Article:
When we ask how the people get their mail if the train doesn’t stop, we are told that the mail comes in by truck.  They tell us that the truck route is from Concordia, Kansas, to Wymore, Nebraska.  The truck comes through Lanham twice each day.  It comes in the morning about ten forty-five and at about three fifteen in the afternoon every day Monday through Saturday.

    Mr. Miller tells us that almost all of the people in Lanham get the Beatrice Daily Sun.  Due to the fact that the newspaper doesn’t get off the press soon enough, the daily edition is delivered by a car.  The newspaper arrives in town each evening about six o’clock.

    The grocery store is managed by Carl Lytle, Jr.  He has the store packed with groceries.  After walking in the store a little while, we notice that Carl, also, sells overalls, paper, pencils, and things like that, too.  He, also, has an “off and on” beer license.  This license permits him to sell beer on any day of the week except Sunday.  Carl is not allowed to let anyone open a bottle of liquor in the store either.  In the back of the store, he has a room where he tests cream, and, also, a place where the farmers can bring their eggs.  Due to the fact that the elevator doesn’t sell feed, it seems that Carl came to the rescue for the chicken raisers; because he sells feeds of all kinds.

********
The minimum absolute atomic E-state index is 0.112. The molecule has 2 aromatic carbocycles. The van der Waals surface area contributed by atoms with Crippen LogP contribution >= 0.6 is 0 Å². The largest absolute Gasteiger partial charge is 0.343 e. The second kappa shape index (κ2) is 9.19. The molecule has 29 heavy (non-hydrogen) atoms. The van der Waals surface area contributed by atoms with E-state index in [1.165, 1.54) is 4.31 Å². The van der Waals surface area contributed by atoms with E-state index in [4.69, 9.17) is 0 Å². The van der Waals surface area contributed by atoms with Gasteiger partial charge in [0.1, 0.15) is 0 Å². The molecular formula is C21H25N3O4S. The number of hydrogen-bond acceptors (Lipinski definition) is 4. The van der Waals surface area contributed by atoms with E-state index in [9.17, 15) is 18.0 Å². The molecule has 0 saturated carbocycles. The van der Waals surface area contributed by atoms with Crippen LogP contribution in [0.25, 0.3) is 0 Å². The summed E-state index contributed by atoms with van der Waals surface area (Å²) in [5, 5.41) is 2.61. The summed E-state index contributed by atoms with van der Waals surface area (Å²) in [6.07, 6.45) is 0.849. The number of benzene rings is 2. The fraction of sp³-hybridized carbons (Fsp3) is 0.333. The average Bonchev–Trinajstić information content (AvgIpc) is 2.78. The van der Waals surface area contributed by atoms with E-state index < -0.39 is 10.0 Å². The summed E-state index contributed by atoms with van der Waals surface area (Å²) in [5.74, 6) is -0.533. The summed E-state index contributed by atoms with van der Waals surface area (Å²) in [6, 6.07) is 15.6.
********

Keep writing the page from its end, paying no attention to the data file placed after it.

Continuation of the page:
Next to the store to the west, we see a welding shop that is owned by Albert Adam.  Besides just doing welding, Albert likes to build things, too.  We learn that he is forever building wagon boxes, post-hole diggers, articles for the house or lawn or many other things.  The last couple of years he has been selling baler and binder twine.  This made the farmers happy because now they don’t have to go way to Wymore or Beatrice to get it.  Albert, also, sells Carlson seed corn.